Countless trees are down all over the village—some uprooted, and some snapped off at various heights.
The wind seems to have hit the corner of South Country road and Beaver Dam road with particular force and flattened a whole row of trees on the property of Mrs. James H. Post.
The trees on the property of Herbert Burnett were severely damaged.
Frank Huston reports that the change of wind from the east to west drove a wall of water against their house (at the foot of Hawkins lane) and flooded it to a depth of 22 inches.
The fire department was called to the foot of Bay road during the early part of the storm and took several people from their houses by rowboat. The Grover Bishop family, Mrs. A. C. Bishop, Miss McGovern and other were rescued in this fashion. The William Anderson house on Bay road is said to be badly damaged by water.
This is a picture of the Soper house (a.k.a. William Brewster Rose house) following the hurricane. According to Sally Soper Neenan, who was age one at the time of the storm, a corner of her bedroom was destroyed.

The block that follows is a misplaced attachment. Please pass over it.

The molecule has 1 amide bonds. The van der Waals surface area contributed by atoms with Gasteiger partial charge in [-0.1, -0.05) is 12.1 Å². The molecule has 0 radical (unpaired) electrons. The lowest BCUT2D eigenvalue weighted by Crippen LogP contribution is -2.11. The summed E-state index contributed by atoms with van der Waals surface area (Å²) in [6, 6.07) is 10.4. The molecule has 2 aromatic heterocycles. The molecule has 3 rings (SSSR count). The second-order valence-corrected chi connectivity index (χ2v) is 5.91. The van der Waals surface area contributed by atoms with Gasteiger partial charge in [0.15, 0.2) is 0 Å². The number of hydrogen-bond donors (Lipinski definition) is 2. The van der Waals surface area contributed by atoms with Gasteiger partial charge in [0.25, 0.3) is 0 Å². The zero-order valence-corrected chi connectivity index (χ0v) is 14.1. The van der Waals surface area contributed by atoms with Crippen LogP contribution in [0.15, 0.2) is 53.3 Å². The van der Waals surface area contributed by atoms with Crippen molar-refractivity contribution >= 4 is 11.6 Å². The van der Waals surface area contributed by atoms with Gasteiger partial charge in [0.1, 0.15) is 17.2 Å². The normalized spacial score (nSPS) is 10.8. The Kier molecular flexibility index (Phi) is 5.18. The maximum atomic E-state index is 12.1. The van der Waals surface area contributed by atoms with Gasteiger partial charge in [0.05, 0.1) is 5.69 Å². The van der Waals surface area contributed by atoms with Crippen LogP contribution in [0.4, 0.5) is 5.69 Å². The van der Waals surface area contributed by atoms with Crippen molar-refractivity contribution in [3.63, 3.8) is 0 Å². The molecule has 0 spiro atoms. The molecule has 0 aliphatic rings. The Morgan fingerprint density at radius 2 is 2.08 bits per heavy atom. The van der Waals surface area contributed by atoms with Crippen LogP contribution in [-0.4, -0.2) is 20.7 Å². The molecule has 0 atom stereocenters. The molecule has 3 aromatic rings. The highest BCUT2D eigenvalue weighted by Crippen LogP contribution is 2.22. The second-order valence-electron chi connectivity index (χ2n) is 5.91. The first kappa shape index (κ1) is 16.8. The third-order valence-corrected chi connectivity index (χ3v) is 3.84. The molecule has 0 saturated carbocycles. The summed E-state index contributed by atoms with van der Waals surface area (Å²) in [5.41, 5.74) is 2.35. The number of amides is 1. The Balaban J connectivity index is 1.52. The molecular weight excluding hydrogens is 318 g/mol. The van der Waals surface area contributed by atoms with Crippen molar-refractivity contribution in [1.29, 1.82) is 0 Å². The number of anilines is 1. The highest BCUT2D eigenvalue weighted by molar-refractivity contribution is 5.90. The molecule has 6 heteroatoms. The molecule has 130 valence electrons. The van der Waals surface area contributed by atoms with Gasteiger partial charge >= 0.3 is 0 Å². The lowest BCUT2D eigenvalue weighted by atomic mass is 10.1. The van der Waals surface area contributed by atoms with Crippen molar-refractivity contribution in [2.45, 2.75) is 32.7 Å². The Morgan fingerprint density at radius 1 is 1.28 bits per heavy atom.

Picture: Post-Morrow Foundation
In comparison to the number of trees down, very few houses or buildings were hit.
Mrs. Alfred Brown was alone at Smith Point beach, it is reported, when her husband and Harold Bohn came to the mainland for supplies. They were unable to return and did not get to her until yesterday morning. The main part of the pavilion was washed away but she took refuge in the western portion.
George A. Soper, Jr. lost almost all his trees—the two evergreens immediately in front of his home and several of the large maples along the footpath.
The chimney was knocked from Jesse E. Johnson's house.
Beaver Dam road was closed over the creek as the roadbed, with the exception of the concrete paving in the middle, was washed away.